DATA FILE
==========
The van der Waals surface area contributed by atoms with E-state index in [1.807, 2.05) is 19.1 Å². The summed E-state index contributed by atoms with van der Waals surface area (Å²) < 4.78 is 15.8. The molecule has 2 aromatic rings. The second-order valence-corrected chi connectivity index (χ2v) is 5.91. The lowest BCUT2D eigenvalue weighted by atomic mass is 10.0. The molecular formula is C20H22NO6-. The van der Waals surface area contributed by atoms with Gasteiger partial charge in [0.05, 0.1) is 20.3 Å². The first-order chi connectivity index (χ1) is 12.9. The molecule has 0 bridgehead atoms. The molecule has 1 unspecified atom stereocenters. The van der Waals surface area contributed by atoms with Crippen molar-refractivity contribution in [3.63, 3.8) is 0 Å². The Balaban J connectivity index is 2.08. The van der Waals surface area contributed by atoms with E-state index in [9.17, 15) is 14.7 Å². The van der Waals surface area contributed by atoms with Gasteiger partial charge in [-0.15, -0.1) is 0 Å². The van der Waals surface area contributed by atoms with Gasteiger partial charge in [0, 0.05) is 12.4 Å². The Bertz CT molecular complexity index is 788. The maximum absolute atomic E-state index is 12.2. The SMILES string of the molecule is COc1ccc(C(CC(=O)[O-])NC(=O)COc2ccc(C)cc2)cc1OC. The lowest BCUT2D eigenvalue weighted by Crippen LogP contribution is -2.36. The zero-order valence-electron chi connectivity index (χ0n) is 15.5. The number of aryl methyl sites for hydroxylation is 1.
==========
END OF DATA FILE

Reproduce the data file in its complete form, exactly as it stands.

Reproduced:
The van der Waals surface area contributed by atoms with E-state index in [1.807, 2.05) is 19.1 Å². The summed E-state index contributed by atoms with van der Waals surface area (Å²) < 4.78 is 15.8. The molecule has 2 aromatic rings. The second-order valence-corrected chi connectivity index (χ2v) is 5.91. The lowest BCUT2D eigenvalue weighted by atomic mass is 10.0. The molecular formula is C20H22NO6-. The van der Waals surface area contributed by atoms with Gasteiger partial charge in [0.05, 0.1) is 20.3 Å². The first-order chi connectivity index (χ1) is 12.9. The molecule has 0 bridgehead atoms. The molecule has 1 unspecified atom stereocenters. The van der Waals surface area contributed by atoms with Crippen molar-refractivity contribution in [3.63, 3.8) is 0 Å². The Balaban J connectivity index is 2.08. The van der Waals surface area contributed by atoms with E-state index in [9.17, 15) is 14.7 Å². The van der Waals surface area contributed by atoms with Gasteiger partial charge in [-0.15, -0.1) is 0 Å². The van der Waals surface area contributed by atoms with Gasteiger partial charge in [0, 0.05) is 12.4 Å². The Bertz CT molecular complexity index is 788. The maximum absolute atomic E-state index is 12.2. The SMILES string of the molecule is COc1ccc(C(CC(=O)[O-])NC(=O)COc2ccc(C)cc2)cc1OC. The lowest BCUT2D eigenvalue weighted by Crippen LogP contribution is -2.36. The zero-order valence-electron chi connectivity index (χ0n) is 15.5. The number of aryl methyl sites for hydroxylation is 1.